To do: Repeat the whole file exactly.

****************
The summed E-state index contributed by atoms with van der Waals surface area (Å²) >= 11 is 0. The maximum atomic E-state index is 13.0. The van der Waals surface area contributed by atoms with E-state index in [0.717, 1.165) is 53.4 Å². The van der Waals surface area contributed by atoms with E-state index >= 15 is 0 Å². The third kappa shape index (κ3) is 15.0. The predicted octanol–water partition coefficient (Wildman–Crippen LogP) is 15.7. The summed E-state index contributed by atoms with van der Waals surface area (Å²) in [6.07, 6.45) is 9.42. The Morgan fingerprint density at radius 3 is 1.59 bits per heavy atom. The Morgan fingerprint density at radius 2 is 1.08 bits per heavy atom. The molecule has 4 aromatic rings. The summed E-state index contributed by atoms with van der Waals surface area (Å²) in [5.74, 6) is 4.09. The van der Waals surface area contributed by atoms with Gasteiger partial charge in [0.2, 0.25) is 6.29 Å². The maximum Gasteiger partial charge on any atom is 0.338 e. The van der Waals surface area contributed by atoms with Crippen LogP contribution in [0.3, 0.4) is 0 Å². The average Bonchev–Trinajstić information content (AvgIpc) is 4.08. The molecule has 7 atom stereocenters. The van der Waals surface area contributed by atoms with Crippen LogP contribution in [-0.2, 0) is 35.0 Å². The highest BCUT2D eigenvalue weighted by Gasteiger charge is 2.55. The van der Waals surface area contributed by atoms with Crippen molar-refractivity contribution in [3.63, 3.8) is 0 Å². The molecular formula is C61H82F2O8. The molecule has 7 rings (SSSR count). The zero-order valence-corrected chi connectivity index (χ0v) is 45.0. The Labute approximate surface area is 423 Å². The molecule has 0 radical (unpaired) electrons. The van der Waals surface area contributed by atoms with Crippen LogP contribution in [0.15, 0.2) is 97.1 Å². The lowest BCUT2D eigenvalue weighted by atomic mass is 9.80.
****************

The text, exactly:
The summed E-state index contributed by atoms with van der Waals surface area (Å²) >= 11 is 0. The maximum atomic E-state index is 13.0. The van der Waals surface area contributed by atoms with E-state index in [0.717, 1.165) is 53.4 Å². The van der Waals surface area contributed by atoms with E-state index >= 15 is 0 Å². The third kappa shape index (κ3) is 15.0. The predicted octanol–water partition coefficient (Wildman–Crippen LogP) is 15.7. The summed E-state index contributed by atoms with van der Waals surface area (Å²) in [6.07, 6.45) is 9.42. The Morgan fingerprint density at radius 3 is 1.59 bits per heavy atom. The Morgan fingerprint density at radius 2 is 1.08 bits per heavy atom. The molecule has 4 aromatic rings. The summed E-state index contributed by atoms with van der Waals surface area (Å²) in [5.74, 6) is 4.09. The van der Waals surface area contributed by atoms with Gasteiger partial charge in [0.2, 0.25) is 6.29 Å². The maximum Gasteiger partial charge on any atom is 0.338 e. The van der Waals surface area contributed by atoms with Crippen LogP contribution in [0.3, 0.4) is 0 Å². The average Bonchev–Trinajstić information content (AvgIpc) is 4.08. The molecule has 7 atom stereocenters. The van der Waals surface area contributed by atoms with Crippen LogP contribution in [-0.2, 0) is 35.0 Å². The highest BCUT2D eigenvalue weighted by Gasteiger charge is 2.55. The van der Waals surface area contributed by atoms with Crippen molar-refractivity contribution in [3.63, 3.8) is 0 Å². The molecular formula is C61H82F2O8. The molecule has 7 rings (SSSR count). The zero-order valence-corrected chi connectivity index (χ0v) is 45.0. The Labute approximate surface area is 423 Å². The molecule has 0 radical (unpaired) electrons. The van der Waals surface area contributed by atoms with Crippen LogP contribution in [0.15, 0.2) is 97.1 Å². The lowest BCUT2D eigenvalue weighted by atomic mass is 9.80.